Monday, July 26, 2010

desire is the design flaw

Dear friends,

I started India last night.  This is the second third of Eat Pray Love.  I am in love with this section because already it has got me thinking.  

In her 38th bead Liz talks about Yoga.  I've only ever participated in Yoga once.  I was in middle school, clearly much too young to appreciate the value of this ancient practice.  It was my favorite choice in gym class for two reasons:  first, it allowed me to get out of playing basketball (which I hated most), and "all we had to do" was stretch and lay on the floor in the dark listening to classical music.  Obviously the meditative part of this was lost on me--or never explained because our culture fears and forbids conversation of anything deemed religious--especially in school.  So, instead of clearing my mind and finding my balance I lay on the floor thinking about whatever boy I currently was crushing on, a chronic condition of my life.

I still don't know anything about meditation over ten years later.  When I have tried I fall asleep or boredom kicks in--perhaps, I don't know how to do it, how to clear my head of toxic thoughts and let the universe rush in.

Liz explains Yoga,which comes from the root word yuj meaning "to yoke," to attach yourself to a task at hand with ox-like discipline. "And the task in yoga is to find union--between mind and body, between the individual and God, between our thoughts and the source of our thoughts... It is a dedicated effort to haul your attention away from your endless brooding over the past and your nonstop worrying over the future so that you can seek, instead, a place of eternal presence from which you may regard yourself and your surroundings with poise."  Oh, to be able to do this.  Sometimes, I think I am, or wonder if I'm just "faking" living in the present.  And I do this so very well.  I think I fake it so well that I trick my mind into a state of transcendent bliss.  This doesn't always last because I inevitably go back to dwelling over past events or worrying over future plans.  How do I live in a perpetual state of "now?"  

She also says that we need to try to disentangle the built-in glitches of the human condition, which "I'm going to over-simply define here as the heartbreaking inability to sustain contentment."  Liz's psychologist friend describes it as "desire is the design flaw."  I thought about this, and yes, none of us are happy/content all of the time.  In fact, most of us are probably content less than half of the day--though I personally strive for more than that.  Is desire really to blame for this?  Desire does certainly complicate things.  I desire so many things in life, and perhaps the realistic fact that I wont obtain all that I want would cause me to be unsatisfied or unfulfilled?  But, as we grow up our desires change.  Desire is one of the supreme factors that motivate us to do awesome things in life, to pursue seemingly impossible dreams.  We cannot live without desire.  We wouldn't be human without desire.  Even a shadow of desire moves us.  Changes us.  Leads us.  Maybe, we sacrifice a perpetual state of happiness for the ability to desire.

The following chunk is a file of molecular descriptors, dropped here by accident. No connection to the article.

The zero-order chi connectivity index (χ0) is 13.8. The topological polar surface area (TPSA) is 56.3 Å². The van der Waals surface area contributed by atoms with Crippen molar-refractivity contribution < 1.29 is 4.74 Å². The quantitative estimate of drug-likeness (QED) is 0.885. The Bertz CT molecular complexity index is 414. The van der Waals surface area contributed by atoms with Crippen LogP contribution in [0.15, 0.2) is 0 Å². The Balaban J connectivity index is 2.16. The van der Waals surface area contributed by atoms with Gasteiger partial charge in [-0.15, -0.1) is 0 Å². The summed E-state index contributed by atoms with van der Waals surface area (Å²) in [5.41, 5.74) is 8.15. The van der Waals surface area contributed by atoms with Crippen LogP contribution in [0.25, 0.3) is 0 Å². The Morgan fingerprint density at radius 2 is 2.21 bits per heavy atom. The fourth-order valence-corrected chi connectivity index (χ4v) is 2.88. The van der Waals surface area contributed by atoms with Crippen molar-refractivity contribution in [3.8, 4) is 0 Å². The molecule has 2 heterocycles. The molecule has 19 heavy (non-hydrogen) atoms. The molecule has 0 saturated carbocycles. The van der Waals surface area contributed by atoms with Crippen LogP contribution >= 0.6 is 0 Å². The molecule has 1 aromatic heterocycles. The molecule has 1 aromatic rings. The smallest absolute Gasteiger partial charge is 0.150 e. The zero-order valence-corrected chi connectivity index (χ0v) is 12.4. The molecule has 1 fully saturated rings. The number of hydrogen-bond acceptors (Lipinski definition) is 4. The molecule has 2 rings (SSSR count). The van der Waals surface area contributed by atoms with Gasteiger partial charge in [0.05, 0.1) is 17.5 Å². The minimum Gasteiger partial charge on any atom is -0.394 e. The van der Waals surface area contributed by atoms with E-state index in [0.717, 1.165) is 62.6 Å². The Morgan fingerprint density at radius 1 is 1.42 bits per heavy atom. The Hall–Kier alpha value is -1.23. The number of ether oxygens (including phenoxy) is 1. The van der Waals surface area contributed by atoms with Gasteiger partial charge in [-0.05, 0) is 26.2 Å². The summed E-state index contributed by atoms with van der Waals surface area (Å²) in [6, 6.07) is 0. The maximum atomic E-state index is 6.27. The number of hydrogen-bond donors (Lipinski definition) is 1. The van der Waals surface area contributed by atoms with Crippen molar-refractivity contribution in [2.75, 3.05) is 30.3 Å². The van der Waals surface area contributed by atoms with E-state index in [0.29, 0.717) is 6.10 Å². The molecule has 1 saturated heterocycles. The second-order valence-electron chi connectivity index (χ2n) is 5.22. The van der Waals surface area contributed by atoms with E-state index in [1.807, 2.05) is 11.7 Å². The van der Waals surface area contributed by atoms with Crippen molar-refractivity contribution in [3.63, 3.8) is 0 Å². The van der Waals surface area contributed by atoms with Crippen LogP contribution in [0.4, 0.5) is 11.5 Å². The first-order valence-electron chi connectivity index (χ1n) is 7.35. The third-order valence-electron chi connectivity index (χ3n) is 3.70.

Dream always, desire always, love always,


Reet said...

good one.

Maria said...

Hi Amanda...
Two things come to mind here...
* Where your treasure is, there your heart will be also*

If someone's treasure is in anything earthly, there will be disappointment... as nothing/no one is perfect~

* Joy and Peace that go beyond all understanding are not related to 'happiness.' Happy is an emotion that fluctuates day to day, moment to moment.
Spiritual JOY is eternal ♥
These things I know are true~

love you always, Mom